The young people visiting our ruins see nothing but a style
FormContent at GAM (Turin, IT)
Sol LeWitt, Florian Roithmayr, Giuseppe Penone, Michael Dean, Steven Claydon, Giulio Paolini, Isabelle Cornaro, Eliseo Mattiacci, Alberto Savinio, Richard Serra, Andrea Buttner, Thomas Houseago, Felice Casorati, Francesco Barocco, Simon Dybbroe Møller, Vanessa Billy, Dadamaino, Salvatore Arancio, Mino Rosso, Woody Vasulka, Seth Price, Giorgio Morandi, Clément Rodzielski.
25 June—30 August 2009
“From 1917, when he was fourteen, Raymond Radiguet taught me to distrust the new if it had a new look, to run counter to the fashions of the avant-garde. This puts one in an awkward position. One shocks the right. One shocks the left. But, at a distance, all these contradictions come together under one label. Clever the one that can sort this out. The young people visiting our ruins see nothing but a style. The age called ‘heroic’ displays nothing but its daring. (…) This phenomenon of perspective does not concern youth. Youth can only assert itself through the conviction that its ventures surpass all other and resemble nothing.”Jean Cocteau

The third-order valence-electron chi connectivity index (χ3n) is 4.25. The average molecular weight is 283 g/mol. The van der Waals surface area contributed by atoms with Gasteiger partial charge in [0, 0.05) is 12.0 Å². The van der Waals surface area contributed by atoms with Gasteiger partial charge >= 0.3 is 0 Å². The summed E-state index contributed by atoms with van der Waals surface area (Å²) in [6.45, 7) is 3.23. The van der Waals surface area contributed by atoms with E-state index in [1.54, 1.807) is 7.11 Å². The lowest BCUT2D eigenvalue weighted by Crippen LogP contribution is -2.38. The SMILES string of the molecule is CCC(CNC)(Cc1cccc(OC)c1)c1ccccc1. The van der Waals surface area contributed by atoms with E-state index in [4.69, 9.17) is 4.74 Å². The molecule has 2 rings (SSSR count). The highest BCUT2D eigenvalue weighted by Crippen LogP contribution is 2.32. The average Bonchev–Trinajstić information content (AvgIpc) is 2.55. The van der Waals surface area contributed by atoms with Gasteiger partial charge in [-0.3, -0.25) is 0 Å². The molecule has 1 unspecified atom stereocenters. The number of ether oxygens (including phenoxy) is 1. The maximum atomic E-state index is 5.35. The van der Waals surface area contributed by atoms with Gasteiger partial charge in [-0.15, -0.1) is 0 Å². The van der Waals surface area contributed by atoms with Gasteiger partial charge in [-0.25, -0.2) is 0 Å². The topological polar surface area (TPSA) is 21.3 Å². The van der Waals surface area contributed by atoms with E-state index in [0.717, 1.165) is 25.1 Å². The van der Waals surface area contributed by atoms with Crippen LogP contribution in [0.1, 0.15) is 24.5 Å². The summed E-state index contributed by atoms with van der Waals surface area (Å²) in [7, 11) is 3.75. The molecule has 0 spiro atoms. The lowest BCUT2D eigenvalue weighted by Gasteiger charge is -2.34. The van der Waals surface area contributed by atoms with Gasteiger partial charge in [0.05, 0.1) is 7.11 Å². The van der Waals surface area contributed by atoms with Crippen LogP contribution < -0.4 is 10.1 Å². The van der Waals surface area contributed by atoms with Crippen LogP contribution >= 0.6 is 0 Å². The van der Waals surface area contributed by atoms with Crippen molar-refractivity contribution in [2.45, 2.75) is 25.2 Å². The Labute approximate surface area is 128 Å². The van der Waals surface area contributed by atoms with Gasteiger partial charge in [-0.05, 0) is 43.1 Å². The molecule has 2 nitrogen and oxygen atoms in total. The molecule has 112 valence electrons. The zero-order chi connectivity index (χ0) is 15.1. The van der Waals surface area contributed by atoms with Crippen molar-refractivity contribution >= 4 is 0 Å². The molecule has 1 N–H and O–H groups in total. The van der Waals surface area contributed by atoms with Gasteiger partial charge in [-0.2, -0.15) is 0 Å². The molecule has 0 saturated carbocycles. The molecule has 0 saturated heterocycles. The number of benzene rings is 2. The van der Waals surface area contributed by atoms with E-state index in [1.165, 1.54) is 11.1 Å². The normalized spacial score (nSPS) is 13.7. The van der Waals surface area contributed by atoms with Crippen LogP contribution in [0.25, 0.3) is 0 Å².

The young people visiting our ruins see nothing but a style is an exhibition without a specific theme, which doesn’t follow any historiography precept nor tries to define one.The show is built as a succession of conceptual reflections that, in relation to one another, attempt at imagining a constructive line between artworks differing in influences and origins.Reading this linear development as a simplistic attitude would be a mistake though. It is precisely by erasing all superfluous thematic approaches that the show questions the validity of a freer analysis of the works and of their display. The exhibition applies a perspective method able to balance, compare and overlap the languages of two different and somehow irreconcilable realities: that of the museum and of an independent space.
Once removed all unnecessary substrata, what remains are precisely the artists’ practices with their fluid and historically transversal analyses of the conceptual elements defining the work.The absence of any overall structure leaves the artists’ works – both extracted from the GAM’s collection and selected among a group of international artists, most of whom showing in Italy for the first time – bare in their strength to influence the viewer’s intuition of alternative conceptual paths in order to experience parallel artistic histories.